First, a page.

Common Health Problems Veterans And Active Duty Personnel Face
Mental Health/Wellness Veterans

Common Health Problems Veterans And Active Duty Personnel Face

While many military personnel can leave the battlefield without wounds, others are left battling mental and physical health issues. From anxiety to depression, veterans are forced to deal with them appropriately. With a medical team of experts and family support, veterans can overcome these issues. However, it may take months or even years to overcome these problems. Below, you will discover a short list of the most common health problems veterans face.

Eating Disorders 

One of the least talked about mental illnesses that veterans struggle with is eating disorder, such as bulimia nervosa and anorexia nervosa. According to Elisha Carcieri, Ph.D., veterans from WWII and the more recent conflicts in Afghanistan and Iraq are struggling with some type of eating disorder. Carcieri reported that this mental health issue is often overlooked and is more common in women than men.

Eating disorders are becoming as popular among veterans as the general population, according to Carcieri’s report. In fact, much military personnel on active duty are also struggling with eating disorders. The reason why veterans and active duty personnel are being targeted by this mental illness is due to military weight requirements. has a great post about the myths concerning hiring veterans with mental disorders.


Depression is one of the most common mental disorders diagnosed among veterans. This is a very serious mood disorder that causes symptoms that affect the way people think, feel and deal with daily activities, such as working, eating and sleeping. Most veterans end up dealing with the more several forms of depression, which is known as clinical or major depressive disorder. Unlike seasonal or minor depressive disorder, the symptoms associated with major depression lasts for at least two years, according to the National Institute of Mental Health.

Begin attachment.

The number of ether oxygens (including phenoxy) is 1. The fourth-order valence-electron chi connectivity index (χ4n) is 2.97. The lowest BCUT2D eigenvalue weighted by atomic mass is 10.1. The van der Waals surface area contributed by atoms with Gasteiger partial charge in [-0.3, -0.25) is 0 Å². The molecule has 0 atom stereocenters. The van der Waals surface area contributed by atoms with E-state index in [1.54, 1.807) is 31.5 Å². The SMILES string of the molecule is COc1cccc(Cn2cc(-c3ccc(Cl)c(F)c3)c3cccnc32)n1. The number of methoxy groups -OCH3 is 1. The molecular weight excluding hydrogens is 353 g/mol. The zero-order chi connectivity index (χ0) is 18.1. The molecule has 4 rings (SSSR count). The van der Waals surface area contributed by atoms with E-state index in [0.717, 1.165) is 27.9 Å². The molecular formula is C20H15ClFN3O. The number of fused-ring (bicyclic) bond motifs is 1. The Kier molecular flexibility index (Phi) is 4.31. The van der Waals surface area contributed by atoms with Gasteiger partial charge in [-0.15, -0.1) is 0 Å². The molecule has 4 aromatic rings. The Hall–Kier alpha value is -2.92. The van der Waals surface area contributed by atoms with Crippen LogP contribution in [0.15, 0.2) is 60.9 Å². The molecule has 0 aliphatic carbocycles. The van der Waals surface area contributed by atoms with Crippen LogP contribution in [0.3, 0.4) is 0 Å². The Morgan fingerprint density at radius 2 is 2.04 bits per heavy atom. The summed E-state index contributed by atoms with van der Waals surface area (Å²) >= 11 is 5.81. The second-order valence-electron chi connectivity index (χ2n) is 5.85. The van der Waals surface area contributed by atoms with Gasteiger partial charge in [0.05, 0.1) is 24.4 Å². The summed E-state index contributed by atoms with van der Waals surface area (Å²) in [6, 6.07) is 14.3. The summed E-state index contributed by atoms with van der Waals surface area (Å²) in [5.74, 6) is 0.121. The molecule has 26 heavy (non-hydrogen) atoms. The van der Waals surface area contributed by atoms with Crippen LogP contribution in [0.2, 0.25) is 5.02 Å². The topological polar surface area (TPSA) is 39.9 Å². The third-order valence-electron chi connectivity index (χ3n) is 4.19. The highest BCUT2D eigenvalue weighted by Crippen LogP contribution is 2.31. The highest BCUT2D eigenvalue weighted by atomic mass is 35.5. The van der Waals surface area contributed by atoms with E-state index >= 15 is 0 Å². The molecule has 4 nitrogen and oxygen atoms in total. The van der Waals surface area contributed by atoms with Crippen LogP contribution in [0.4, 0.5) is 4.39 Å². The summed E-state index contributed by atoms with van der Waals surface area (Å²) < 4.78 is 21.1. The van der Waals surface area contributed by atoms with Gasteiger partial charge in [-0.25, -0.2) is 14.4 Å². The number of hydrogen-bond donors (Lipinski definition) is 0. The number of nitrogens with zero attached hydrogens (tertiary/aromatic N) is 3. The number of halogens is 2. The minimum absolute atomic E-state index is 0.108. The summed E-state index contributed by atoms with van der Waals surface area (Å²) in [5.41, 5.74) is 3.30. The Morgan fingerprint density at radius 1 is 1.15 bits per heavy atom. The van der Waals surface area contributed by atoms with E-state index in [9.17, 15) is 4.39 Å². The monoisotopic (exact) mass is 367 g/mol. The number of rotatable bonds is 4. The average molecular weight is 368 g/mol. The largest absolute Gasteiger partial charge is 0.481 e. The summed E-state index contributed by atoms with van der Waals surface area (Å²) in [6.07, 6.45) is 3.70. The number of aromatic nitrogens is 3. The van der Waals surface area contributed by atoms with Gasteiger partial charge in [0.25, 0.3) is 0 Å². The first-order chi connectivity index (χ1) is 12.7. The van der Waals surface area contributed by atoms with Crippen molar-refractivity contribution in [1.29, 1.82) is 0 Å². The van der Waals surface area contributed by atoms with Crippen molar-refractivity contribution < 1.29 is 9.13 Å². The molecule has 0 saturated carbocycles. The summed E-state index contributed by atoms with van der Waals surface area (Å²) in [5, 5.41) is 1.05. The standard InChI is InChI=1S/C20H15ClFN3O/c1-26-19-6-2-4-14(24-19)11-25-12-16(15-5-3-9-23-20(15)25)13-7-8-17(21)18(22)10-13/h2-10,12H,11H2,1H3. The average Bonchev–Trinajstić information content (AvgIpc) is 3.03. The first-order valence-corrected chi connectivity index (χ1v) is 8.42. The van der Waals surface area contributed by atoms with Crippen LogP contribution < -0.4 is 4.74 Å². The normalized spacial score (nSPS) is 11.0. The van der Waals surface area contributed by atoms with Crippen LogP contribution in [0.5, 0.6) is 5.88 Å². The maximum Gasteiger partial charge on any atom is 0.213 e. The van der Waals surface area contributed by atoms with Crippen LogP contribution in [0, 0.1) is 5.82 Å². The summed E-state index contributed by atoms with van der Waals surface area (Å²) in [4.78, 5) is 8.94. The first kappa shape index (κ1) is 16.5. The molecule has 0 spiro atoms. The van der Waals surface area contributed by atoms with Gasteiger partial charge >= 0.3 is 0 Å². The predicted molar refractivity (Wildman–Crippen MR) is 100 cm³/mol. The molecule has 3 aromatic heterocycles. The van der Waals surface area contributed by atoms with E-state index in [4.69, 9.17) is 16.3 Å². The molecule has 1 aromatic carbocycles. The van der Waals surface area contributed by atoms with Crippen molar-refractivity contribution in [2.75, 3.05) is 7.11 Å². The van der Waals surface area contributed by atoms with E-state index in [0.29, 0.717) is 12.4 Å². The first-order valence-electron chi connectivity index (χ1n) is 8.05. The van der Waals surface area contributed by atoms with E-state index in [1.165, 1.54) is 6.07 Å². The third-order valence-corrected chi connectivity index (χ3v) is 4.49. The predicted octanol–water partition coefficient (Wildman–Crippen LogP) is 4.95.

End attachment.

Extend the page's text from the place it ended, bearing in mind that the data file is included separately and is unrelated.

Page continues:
Symptoms include persistent sadness, feelings of hopelessness, irritability, feelings of worthlessness, changes in appetite and suicidal ideations.

Cardiovascular Disease

Unfortunately, chemical warfare has become an increasingly popular method of attack in war. While these chemicals can be extremely effective when it comes to subduing the enemy, they often times leave the soldiers exposed to them with serious health conditions. Research and studies that were conducted by the American Heart Association showed that prolonged exposure to nerve agents like sarin gas can trigger convulsions and even death. If this powerful gas doesn’t kill the soldier, it could potentially lead to serious heart complications. Some of the most common heart conditions associated with this type of chemical exposure is enlarged left ventricle, heart rhythm abnormalities, and a reduction in the pumping strength of the heart.

Infectious Diseases

Have you ever wondered why all military personnel are given routine vaccinations before their departure dates? Well, this is because they are exposed to a variety of conditions and environments that contain infectious diseases. Many of these infections consist of bacterial infections like brucellosis, campylobacter jejuni, and Coxiellacurnetii.

In modern times most of the wars have taken place in the Middle East. Unfortunately, in the Middle East Leishmaniasis is one of the most common known infectious diseases. Leishmaniasis is an extremely common parasitic disease that usually results in the bite of a sand fly. When individuals are bitten by thus parasite they can display a variety of symptoms including weight loss, fevers, headaches, muscle pain, anemia, weakness, and enlargement of the spleen and liver. If left untreated this condition can have fatal consequences.

Understanding Traumatic Brain Injury (TBI)

Traumatic brain injury is often times brought on by a sudden blow or jolt to the head. This usually disrupts the brain’s function and it has become such of a common condition that it is often times referred to as the signature wound of fighting in the Iraq and Afghanistan regions. Blast exposure and other combat-related activities are what put soldiers at risk of this condition.


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